Chances are there’s at least one application you use at work that you absolutely cannot do without. Your email, CRM or even helpdesk are valuable tools that have the potential to impact workplace productivity when down.
What would happen if that system isn’t available for any length of time? Do you have manual processes that you can stick to in the meantime, or do you give up, go to the pub and eventually go home?
Itâ€™s the responsibility of whoever manages your company’s IT systems, to ensure that such downtime is kept to an absolute minimum. A good IT department or vendor will maintain contact with management to ensure that the correct level of availability is defined and stuck to, for all business applications!
Your IT team should be considering these 5 things when planning how to minimise downtime of business applications:
- High availability: In IT terms, high availability generally refers to having multiple, redundant systems responsible for delivering a single outcome. For example, you might have 2 mail servers, and if either of them goes offline, the service stays the same.
- Service Health Dashboards: Invest in a good ITSM (IT Service Management) toolset for your service desk, containing a dashboard that displays the health of business applications.
- Monitoring: Closely tied to the above point, your IT team needs to be made aware of problems with the infrastructure required to deliver a service. Ideally, an incident should be identified and rectified before the users of the application even notices. For this to be done appropriately, a well-maintained monitoring platform is required.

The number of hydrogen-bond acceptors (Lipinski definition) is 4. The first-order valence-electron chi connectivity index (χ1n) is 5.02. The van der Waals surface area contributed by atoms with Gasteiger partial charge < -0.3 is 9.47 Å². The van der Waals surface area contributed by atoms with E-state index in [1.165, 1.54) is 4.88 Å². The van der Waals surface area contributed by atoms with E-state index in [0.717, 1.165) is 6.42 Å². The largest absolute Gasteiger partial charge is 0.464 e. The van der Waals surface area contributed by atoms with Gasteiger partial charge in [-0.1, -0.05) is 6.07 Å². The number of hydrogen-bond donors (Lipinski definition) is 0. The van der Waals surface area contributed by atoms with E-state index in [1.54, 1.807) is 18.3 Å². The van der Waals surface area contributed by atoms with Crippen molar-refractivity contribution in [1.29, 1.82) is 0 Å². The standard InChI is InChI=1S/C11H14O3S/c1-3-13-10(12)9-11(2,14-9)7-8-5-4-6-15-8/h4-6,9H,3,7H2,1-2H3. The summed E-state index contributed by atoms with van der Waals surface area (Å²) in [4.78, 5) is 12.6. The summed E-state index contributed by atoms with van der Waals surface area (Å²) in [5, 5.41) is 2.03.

- Backups: Regular backups to the right system is the most important detail of maintaining your own IT infrastructure, protecting your business against loss in productivity and possibly revenue. Furthermore, certain industries require a proper backup regime as part of their compliance policies.
- Testing your backups and DR plan: I cannot stress this enough. Your backups and disaster recovery (DR) plan are quite possibly useless unless you test them on a regular basis. That little green tick next to your backup history report means nothing when you find that it doesn’t contain the data that Sharon in HR accidentally deleted yesterday. Similarly, that “test successful” notification from your DR tool is not very helpful when your primary data centre has burned to the ground and none of your applications are working.
Many of the above-mentioned points, require an expensive up-front investment. The key word here, however, is “investment”. Offline IT systems result in loss of staff productivity and loss of revenue, which can add up to be a costly experience. In many cases, these expenses are significantly more expensive and stressful than the implementation of a proper prevention plan to minimise downtime.
If you need any assistance quantifying the cost of IT system downtime or want to ensure that your business is protected, contact us today.